Sunday, April 16, 2017

Resurrection, by Invitation Only

Easter Sermon, April 16, 2017
Acts 10:34-43; John 20:1-18

I want to go right back to that Gospel reading while it’s still fresh in our minds.  The reading begins “while it was still dark” (John 20:1).  John’s gospel does a lot with light and dark – it begins by telling us Jesus is the light that shines in the darkness (1:5); and when Judas goes out to betray Jesus, that story concludes with the ominous words, “And it was night” (13:30).  And as today’s reading begins, early in the morning three days after Jesus was killed, it’s still dark from that spiritual nightfall.  Of course, we know what’s ahead for Mary Magdalene as she sets out that morning; most of us have heard this story before.  But we may forget that Mary isn’t going to the tomb expecting a miracle.  She’s going to the tomb in deep sorrow, struggling to make sense of the death of her leader and the death of their movement.  She’s a ghost of who she’d been in Jesus’ presence.  The best she can do that morning is simply take each next step.  Sometimes, that’s as good as faithfulness gets.  Sometimes, all we can do is just take the next step.
My hunch is that Mary Magdalene isn’t the only one here who’s walking in the darkness this morning.  On Easter Day, it’s easy for the Church to be so triumphant that we leave behind the people who are struggling.  For many of us, we’ve been walking through a pretty rough patch recently.  Just watch the news.  The conflict in Syria keeps intensifying.  A terrorist drove a truck through a crowd in Sweden, killing four and injuring a dozen more.  Last week, 44 Christians in Egypt were killed by terrorists simply because they went to church on Palm Sunday, tragically dying as they marked they mystery that Jesus died to save them.  And here in our own family, many of our younger people are reeling from the death of one of their good friends just a few days ago, a tragedy literally beyond our comprehension.  We sing “Hallelujah” this morning as we celebrate resurrection, and rightly so; but we have to remember that the path to “Hallelujah” is the way of the cross – and not all of us are feeling the joy just yet. 
Sometimes, when God breaks into our worlds and transforms them, we hurt too much to see it.  In the half-light of that early morning, Mary Magdalene sees the stone rolled away from the tomb, and in her devastation she presumes grave robbers are desecrating the body she’s come to honor.  She runs off to get help from her friends, and the disciples Peter and John rush to the scene of the crime.  Mind you, they too are blinded by their sorrow and their pain.  They look into the tomb and believe Mary’s report that the body’s been taken – they can’t yet see God’s hand at work here.  They hurt too much to feel anything but salt rubbed in their wounds, and all Peter and John can do is go back home again to mourn and hide, still afraid the authorities might come after them, too.  So Mary just stands there in the half-light, alone and weeping.
But then, something happens.  When she looks into the tomb, she sees something that doesn’t jibe with grave robbery.  As she gazes into the tomb, looking tragedy in the eye, she sees two men dressed in white.  We’re told they’re angels, but Mary doesn’t necessarily know that.  She still hurts too much to see the miracle, and she sobs to these strangers why she’s so upset.  Then she hears a voice behind her, asking her why she’s weeping and whom she’s looking for; and all she can think is, “Here’s one more guy who isn’t going to be of any help.”  She gets mad, I think, supposing that she’s now found the idiot who took the body and put it somewhere it wasn’t meant to be.  But then, Jesus stops her short.  It is Jesus, after all, not the gardener; and he stops her short simply by calling her by name, reminding her of the person she’s been in his presence.  And when he does, she comes to herself.  As the half-light turns to morning, and the long, dark night finally ends, Mary hears Jesus call her name, and she sees God face to face.  In that face, she sees the one thing she lacked most, which is hope – hope that death does not get the last word.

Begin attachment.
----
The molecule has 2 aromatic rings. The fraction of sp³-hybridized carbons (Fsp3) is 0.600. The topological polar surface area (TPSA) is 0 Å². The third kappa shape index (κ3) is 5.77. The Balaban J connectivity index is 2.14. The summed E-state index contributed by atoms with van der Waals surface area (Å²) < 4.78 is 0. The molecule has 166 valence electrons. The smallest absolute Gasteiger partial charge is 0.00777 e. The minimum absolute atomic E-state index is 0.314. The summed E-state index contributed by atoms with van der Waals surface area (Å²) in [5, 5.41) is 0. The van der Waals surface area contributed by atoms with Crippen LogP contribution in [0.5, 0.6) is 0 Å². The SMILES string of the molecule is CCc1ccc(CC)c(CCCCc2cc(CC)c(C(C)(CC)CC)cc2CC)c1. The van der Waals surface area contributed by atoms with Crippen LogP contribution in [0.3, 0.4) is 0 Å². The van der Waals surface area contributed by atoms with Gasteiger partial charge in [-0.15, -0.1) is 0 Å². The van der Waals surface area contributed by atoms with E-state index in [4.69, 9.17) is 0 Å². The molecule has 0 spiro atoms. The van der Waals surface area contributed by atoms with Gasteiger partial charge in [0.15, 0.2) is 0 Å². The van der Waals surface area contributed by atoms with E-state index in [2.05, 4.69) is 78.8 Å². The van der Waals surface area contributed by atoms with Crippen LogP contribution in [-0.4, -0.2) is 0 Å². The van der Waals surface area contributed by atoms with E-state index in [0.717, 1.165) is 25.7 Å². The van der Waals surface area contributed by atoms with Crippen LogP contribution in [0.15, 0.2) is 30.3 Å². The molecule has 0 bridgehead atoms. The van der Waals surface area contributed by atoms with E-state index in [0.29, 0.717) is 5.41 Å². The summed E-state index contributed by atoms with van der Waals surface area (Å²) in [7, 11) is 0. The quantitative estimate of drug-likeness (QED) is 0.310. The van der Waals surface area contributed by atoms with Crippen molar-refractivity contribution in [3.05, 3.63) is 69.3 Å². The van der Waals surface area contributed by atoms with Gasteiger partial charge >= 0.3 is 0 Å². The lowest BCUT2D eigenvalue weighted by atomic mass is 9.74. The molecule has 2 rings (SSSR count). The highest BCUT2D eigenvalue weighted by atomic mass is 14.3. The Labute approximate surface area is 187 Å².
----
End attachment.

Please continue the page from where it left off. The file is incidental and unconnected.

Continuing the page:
In fact, it’s a hope powerful enough to heal her, transforming her from a mourner into an ambassador.  She knows she has to take that hope that life conquers death and bring it to the guys hiding out back home.  She finds Peter and John and the rest of Jesus’ friends, still blinded by their long night of despair, and she opens the door onto the sunrise, proclaiming, “I have seen the Lord!” (John 20:18).  Resurrection happens, Mary says.  Come, and live it.
 Resurrection happens, and it’s not a one-time thing.  It’s a way of life God offers to all of us.  But here’s the mystery about that:  The offer is open to all; as Peter says later, in the Book of Acts, “[E]veryone who believes in [Jesus Christ] receives forgiveness of sins through his name” (10:43).  So the offer is open to all – and yet, it comes by invitation only.  By that, I don’t mean some doctrine of divine election.  I mean the offer is open to all – but it comes only when one person invites another person into it. 
Let me tell you a story to shine some light on that mystery.  There is a man in the federal penitentiary at Leavenworth named Gerald.  He’s in his early 40s, and he’s spent more than half his life in prison – drugs and weapons charges.  He never knew his father.  His mother is addicted to drugs.  Gerald would have every reason to be living in the long night of despair.  But Gerald decided to turn his life around, so he did what he needed to do at Leavenworth to qualify for the Life Connections program, which offers spiritually based mentoring to help prisoners prepare for new life after release.  Four men here at St. Andrew’s have served or are serving as mentors there – Ron Spradley, John Norton, George Kroh, and Deacon Bruce Bower.  It’s Bruce who’s serving as Gerald’s mentor.